The Eleventh Circuit recently held that sending a fax in violation of the TCPA is not considered an “accident” in determining whether coverage existed for TCPA claims under a commercial general liability insurance policy. In G.M. Sign, Inc. v. St. Paul Fire & Marine INS. Co., No. 17-14247, 2019 WL 1579792, at *2 (11th Cir. Apr. 12, 2019), the Eleventh Circuit affirmed a decision by the District Court for the Northern District of Georgia denying insurance coverage for TCPA liability involving a party who sent junk faxes to recipients whom it thought had consented to receiving such faxes.
In G.M. Sign, Inc., plaintiff/appellant G.M. Sign brought suit against St. Paul seeking a declaratory judgment that St. Paul was required to indemnify its insured, MFG.com, for liability MFG incurred for faxing advertisements to recipients it mistakenly thought had consented to receipt. Id. at *1. This was following a settlement of an earlier TCPA putative class action in which G.M. Sign had sued MFG. As part of that settlement, MFG agreed that it was liable to the class in the amount of $22,536,500, but that it would pay only $460,000 of that amount, and assign its rights under its insurance policies with St. Paul to G.M. Sign to pursue payment of the remaining balance owed.
The insurance policies at issue covered “property damage” caused by “an event.” Ibid. The policies defined property damage as “physical damage to tangible property of others, including all resulting use of that property” or “loss of use of tangible property of others that isn’t physically damaged.” Ibid. The policies defined an “event” as “an accident, including continuous or repeated exposure to substantially the same general harmful conditions.” Ibid. The policies did not define the term “accident.” Ibid.
G.M Sign filed suit against St. Paul. The district court ultimately granted summary judgment in favor of St. Paul based on an Eleventh Circuit case (Mindis Metals, Inc. v. Transportation Insurance Co., 209 F.3d 1296, 1297 (11th Cir. 2000), which held that under Georgia law intentional conduct premised on erroneous information is not an “accident” for general liability insurance purposes. Ibid.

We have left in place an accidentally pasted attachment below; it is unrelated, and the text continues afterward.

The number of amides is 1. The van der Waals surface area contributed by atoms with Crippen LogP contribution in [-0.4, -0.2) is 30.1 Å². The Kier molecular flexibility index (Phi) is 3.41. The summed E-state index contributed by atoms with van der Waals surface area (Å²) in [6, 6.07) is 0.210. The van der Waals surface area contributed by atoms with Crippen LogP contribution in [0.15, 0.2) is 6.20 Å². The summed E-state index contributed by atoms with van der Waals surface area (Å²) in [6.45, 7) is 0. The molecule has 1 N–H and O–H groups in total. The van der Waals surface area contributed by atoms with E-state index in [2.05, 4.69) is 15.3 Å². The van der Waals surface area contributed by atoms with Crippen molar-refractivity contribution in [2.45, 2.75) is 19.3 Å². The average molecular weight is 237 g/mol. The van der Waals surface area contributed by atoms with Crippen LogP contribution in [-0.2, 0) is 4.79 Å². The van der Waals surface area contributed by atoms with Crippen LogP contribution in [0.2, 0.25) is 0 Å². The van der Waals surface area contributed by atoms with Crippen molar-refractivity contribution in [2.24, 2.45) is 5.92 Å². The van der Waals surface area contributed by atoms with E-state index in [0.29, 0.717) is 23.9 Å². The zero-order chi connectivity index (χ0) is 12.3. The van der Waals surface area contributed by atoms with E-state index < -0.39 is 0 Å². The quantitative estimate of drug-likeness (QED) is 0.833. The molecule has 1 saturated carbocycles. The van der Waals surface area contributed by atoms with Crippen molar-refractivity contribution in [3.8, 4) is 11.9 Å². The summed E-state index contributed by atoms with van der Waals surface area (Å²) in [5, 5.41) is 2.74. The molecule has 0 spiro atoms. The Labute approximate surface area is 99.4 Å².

On appeal before the Eleventh Circuit, G.M. Sign maintained its argument that St. Paul was required to indemnify MFG for its TCPA liability because the term “accident” under Georgia law covers injuries resulting from negligence. G.M. Sign argued that MFG sent the faxes negligently because it never intended to send any faxes without the recipients’ consent, so it had no intent to injure the recipients. St. Paul responded that no accident occurred when MFG sent the faxes because by sending the faxes, MFG intended to cause the relevant property damage—the use of the recipients’ fax machines and the depletion of their ink and paper. According to St. Paul, MFG’s mistaken belief that the recipients agreed to receive the faxes was immaterial. The court agreed with St. Paul.
In reaching its decision, the Eleventh Circuit focused on the issue of “whether, under the Policies, an ‘accident’ occurred when MFG intentionally sent faxes that caused the recipients’ fax machines to suffer property damage given that MFG mistakenly thought the recipients had consented to receive the faxes.” Id. at *2. Because the insurance policies did not define the term “accident,” the court had to give that term its common meaning, which, according to the Supreme Court of Georgia, is “an unexpected happening without intention or design.” Ibid.
Finally, applying the Eleventh Circuit’s rule it adopted in Mindis Metals, the court held that no accident occurred when MFG sent faxes with the mistaken belief that the recipients had consented to receive them. The court found that MFG intended to send the faxes and thus intended to cause the resulting property damage, the use of the fax machines and the depletion of the machines’ ink and paper. The fact that MFG mistakenly thought the recipients had consented to receive the faxes is insufficient to render the property damage an accident under Georgia law. Thus, the insurance policies’ property damage provisions provided no coverage for the TCPA liability arising from MFG’s conduct.
The takeaway from this case is that if you are a defendant who could possibly face TCPA liability at some point in the future, double check your liability insurance policies. Of course, it is never a bad idea to know exactly which types of liability you are covered for and which types you are not. Further, double-checking your liability policies now and adjusting or adding to them as needed may very well save you and your business a great deal of money at some point in the future.